Taloga, Oklahoma

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Taloga, Oklahoma
OKMap-doton-Taloga.PNG
Location of Taloga, Oklahoma
Coordinates: 36°02′25″N98°57′52″W / 36.0403885°N 98.9643416°W / 36.0403885; -98.9643416 Coordinates: 36°02′25″N98°57′52″W / 36.0403885°N 98.9643416°W / 36.0403885; -98.9643416
Country United States
State Oklahoma
County Dewey
Area
[1]
  Total0.52 sq mi (1.35 km2)
  Land0.52 sq mi (1.35 km2)
  Water0.00 sq mi (0.00 km2)
Elevation
1,708 ft (521 m)
Population
 (2010)
  Total299
  Estimate 
(2019) [2]
312
  Density600.00/sq mi (231.80/km2)
Time zone UTC-6 (Central (CST))
  Summer (DST) UTC-5 (CDT)
ZIP code
73667
Area code(s) 580
FIPS code 40-72350 [3]
GNIS feature ID1098739 [4]

Taloga is a town in Dewey County, Oklahoma, United States. The population was 299 at the 2010 census. It is the county seat of Dewey County. [5] The town lies near the southern bank of a bend of the Canadian River, along U.S. Route 183, approximately thirty-seven miles north of Clinton. According to the Encyclopedia of Oklahoma History and Culture, the name is of Indian origin and means either "beautiful valley" or "rocking water". [6]

Contents

The Taloga Wind project outside of town, dedicated in March 2012, can generate up to 130 megawatts of power, which is enough to meet the needs of about 35,000 homes. All electricity produced by the project is provided to Oklahoma Gas and Electric Company under a 20-year power purchase agreement. [7]

The Dewey County Courthouse, from 1925, is on the NHRP listings.

Geography

Taloga is located at 36°2′25″N98°57′48″W / 36.04028°N 98.96333°W / 36.04028; -98.96333 (36.040273, -98.963363). [8] It is 37 miles (60 km) north of Clinton. [6] According to the United States Census Bureau, the town has a total area of 0.5 square miles (1.3 km2), all land. The Canadian River flows nearby.

Canton Lake is to the east-northeast. [9]

Demographics

Historical population
CensusPop.
1910 468
1920 365−22.0%
1930 43619.5%
1940 53322.2%
1950 430−19.3%
1960 322−25.1%
1970 36312.7%
1980 44622.9%
1990 415−7.0%
2000 372−10.4%
2010 299−19.6%
2019 (est.)312 [2] 4.3%
U.S. Decennial Census [10]

As of the census of 2000, there were 372 people, 147 households, and 98 families residing in the town. [3] The population density was 737.1 people per square mile (287.3/km2). There were 185 housing units at an average density of 366.6 per square mile (142.9/km2). The racial makeup of the town was 94.09% White, 0.81% African American, 2.69% Native American, 1.61% from other races, and 0.81% from two or more races. Hispanic or Latino of any race were 6.18% of the population. These figures are questionable because when added together, they equal more than 100%.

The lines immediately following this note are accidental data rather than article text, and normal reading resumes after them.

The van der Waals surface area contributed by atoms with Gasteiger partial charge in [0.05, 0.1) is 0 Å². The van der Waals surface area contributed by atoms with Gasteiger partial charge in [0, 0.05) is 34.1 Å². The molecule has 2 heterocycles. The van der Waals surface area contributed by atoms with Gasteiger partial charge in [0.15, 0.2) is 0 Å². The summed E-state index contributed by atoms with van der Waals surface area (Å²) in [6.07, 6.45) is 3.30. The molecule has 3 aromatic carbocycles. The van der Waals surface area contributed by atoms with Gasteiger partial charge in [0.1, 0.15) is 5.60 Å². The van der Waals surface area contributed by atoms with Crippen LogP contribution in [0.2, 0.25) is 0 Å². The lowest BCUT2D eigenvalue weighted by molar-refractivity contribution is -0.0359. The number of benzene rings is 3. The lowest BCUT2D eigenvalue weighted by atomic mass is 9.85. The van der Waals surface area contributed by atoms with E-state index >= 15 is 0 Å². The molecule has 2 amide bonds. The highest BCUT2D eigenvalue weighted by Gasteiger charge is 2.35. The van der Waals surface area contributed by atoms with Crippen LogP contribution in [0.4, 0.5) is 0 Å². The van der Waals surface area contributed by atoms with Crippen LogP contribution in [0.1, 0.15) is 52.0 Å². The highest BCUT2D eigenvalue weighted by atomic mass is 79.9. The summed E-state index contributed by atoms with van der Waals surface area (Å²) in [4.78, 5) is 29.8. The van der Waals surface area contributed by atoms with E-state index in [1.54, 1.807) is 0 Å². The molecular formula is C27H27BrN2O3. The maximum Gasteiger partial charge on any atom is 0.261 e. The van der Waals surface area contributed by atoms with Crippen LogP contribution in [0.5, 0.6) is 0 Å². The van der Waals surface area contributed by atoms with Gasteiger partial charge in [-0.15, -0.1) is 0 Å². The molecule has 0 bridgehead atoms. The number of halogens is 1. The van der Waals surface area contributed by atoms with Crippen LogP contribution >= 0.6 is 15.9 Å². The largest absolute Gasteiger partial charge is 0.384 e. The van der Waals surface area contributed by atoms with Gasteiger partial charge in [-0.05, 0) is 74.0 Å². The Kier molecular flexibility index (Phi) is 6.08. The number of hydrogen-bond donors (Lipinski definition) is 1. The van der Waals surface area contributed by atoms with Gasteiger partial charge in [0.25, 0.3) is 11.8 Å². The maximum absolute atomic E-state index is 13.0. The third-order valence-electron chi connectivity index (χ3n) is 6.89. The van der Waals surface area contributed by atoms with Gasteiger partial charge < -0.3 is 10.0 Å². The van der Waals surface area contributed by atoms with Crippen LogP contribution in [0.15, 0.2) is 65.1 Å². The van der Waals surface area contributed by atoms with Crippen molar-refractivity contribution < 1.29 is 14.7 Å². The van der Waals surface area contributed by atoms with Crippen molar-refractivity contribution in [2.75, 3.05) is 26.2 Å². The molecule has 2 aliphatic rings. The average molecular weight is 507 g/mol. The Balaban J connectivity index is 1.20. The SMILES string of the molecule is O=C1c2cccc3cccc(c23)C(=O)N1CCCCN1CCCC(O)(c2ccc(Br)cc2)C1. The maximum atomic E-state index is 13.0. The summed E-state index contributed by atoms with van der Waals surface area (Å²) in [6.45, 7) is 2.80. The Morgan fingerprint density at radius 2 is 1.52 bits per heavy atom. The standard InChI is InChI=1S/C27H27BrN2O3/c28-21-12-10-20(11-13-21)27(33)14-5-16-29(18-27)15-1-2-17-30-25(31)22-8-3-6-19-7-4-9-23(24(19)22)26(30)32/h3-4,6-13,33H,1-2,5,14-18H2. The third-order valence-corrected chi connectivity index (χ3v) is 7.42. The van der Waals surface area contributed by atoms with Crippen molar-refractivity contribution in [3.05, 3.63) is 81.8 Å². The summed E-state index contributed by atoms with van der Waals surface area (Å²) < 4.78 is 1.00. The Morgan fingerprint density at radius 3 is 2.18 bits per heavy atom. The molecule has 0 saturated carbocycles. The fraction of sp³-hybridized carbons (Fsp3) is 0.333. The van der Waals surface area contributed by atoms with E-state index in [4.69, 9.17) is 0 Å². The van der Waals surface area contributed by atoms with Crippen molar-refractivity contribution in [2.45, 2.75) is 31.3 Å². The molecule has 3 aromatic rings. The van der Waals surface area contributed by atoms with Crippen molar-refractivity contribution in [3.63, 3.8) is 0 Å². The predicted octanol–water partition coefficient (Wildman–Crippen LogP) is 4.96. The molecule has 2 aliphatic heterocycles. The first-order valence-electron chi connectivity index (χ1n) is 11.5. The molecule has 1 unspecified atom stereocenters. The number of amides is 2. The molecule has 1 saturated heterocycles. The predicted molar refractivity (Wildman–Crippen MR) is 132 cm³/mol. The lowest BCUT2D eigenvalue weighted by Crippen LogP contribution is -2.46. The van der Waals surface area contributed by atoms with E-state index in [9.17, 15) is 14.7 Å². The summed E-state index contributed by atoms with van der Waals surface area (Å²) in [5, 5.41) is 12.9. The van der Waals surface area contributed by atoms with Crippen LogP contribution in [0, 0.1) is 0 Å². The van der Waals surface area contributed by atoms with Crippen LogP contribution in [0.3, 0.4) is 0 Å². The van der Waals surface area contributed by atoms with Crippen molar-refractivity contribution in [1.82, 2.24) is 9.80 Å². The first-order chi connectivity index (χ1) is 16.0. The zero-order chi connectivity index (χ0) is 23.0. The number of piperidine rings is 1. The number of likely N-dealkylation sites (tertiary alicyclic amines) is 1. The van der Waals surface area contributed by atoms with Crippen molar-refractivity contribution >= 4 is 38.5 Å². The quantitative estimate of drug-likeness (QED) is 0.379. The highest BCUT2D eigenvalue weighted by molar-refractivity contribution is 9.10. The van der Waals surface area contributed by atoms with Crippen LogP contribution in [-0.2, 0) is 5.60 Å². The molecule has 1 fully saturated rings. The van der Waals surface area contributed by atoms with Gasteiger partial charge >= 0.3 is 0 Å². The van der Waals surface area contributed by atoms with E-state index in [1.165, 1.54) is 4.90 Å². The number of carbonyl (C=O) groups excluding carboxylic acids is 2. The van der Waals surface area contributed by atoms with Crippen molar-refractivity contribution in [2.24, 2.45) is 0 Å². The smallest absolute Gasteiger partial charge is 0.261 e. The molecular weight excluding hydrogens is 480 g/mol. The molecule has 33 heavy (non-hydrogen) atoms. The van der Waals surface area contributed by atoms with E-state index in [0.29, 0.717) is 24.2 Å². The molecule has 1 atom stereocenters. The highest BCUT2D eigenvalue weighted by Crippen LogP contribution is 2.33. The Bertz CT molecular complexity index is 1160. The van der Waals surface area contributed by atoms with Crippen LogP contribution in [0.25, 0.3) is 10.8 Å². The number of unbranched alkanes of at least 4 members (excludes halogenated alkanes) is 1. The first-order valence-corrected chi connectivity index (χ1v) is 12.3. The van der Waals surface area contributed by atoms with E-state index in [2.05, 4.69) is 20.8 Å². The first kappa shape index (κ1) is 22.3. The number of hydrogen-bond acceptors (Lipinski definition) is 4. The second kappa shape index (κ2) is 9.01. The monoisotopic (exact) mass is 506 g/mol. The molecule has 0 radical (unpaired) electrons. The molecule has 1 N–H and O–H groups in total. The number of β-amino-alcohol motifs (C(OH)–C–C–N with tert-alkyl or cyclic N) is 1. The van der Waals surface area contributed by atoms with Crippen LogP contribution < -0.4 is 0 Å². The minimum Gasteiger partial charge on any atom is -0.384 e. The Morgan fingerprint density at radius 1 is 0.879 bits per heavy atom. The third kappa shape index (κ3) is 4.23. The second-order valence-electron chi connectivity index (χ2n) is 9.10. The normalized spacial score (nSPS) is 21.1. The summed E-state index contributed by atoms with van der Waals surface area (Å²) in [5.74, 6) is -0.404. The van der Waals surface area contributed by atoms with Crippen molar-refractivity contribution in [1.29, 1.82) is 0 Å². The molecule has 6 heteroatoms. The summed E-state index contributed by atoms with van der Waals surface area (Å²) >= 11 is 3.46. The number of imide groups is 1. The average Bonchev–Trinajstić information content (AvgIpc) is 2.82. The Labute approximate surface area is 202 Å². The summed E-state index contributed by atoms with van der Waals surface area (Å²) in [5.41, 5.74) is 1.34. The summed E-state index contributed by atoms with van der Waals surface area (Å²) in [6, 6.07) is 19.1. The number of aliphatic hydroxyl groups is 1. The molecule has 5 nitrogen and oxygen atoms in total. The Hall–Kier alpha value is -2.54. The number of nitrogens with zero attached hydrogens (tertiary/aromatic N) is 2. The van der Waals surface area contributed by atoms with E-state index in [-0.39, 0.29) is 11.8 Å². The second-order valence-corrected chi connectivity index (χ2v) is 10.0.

There were 147 households, out of which 29.3% had children under the age of 18 living with them, 59.2% were married couples living together, 5.4% had a female householder with no husband present, and 33.3% were non-families. 31.3% of all households were made up of individuals, and 16.3% had someone living alone who was 65 years of age or older. The average household size was 2.44 and the average family size was 3.10.

In the town, the population was spread out, with 26.6% under the age of 18, 6.5% from 18 to 24, 27.2% from 25 to 44, 24.7% from 45 to 64, and 15.1% who were 65 years of age or older. The median age was 40 years. For every 100 females, there were 96.8 males. For every 100 females age 18 and over, there were 96.4 males.

The median income for a household in the town was $33,281, and the median income for a family was $38,750. Males had a median income of $27,083 versus $21,875 for females. The per capita income for the town was $16,343. About 6.8% of families and 11.5% of the population were below the poverty line, including 12.7% of those under age 18 and 6.5% of those age 65 or over.

Notable person

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References

  1. "2019 U.S. Gazetteer Files". United States Census Bureau. Retrieved July 28, 2020.
  2. 1 2 "Population and Housing Unit Estimates". United States Census Bureau. May 24, 2020. Retrieved May 27, 2020.
  3. 1 2 "U.S. Census website". United States Census Bureau . Retrieved 2008-01-31.
  4. "US Board on Geographic Names". United States Geological Survey. 2007-10-25. Retrieved 2008-01-31.
  5. "Find a County". National Association of Counties. Retrieved 2011-06-07.
  6. 1 2 Seal, Corene and Etta Pettree. Encyclopedia of Oklahoma History and Culture. "Taloga." Retrieved September 18, 2013.
  7. "Edison Mission Group Dedicates Taloga Wind Energy Project in Oklahoma". BusinessWire, March 23, 2012. Retrieved July 16, 2020.
  8. "US Gazetteer files: 2010, 2000, and 1990". United States Census Bureau. 2011-02-12. Retrieved 2011-04-23.
  9. "Taloga, Oklahoma". Google Maps. Retrieved July 16, 2020.
  10. "Census of Population and Housing". Census.gov. Retrieved June 4, 2015.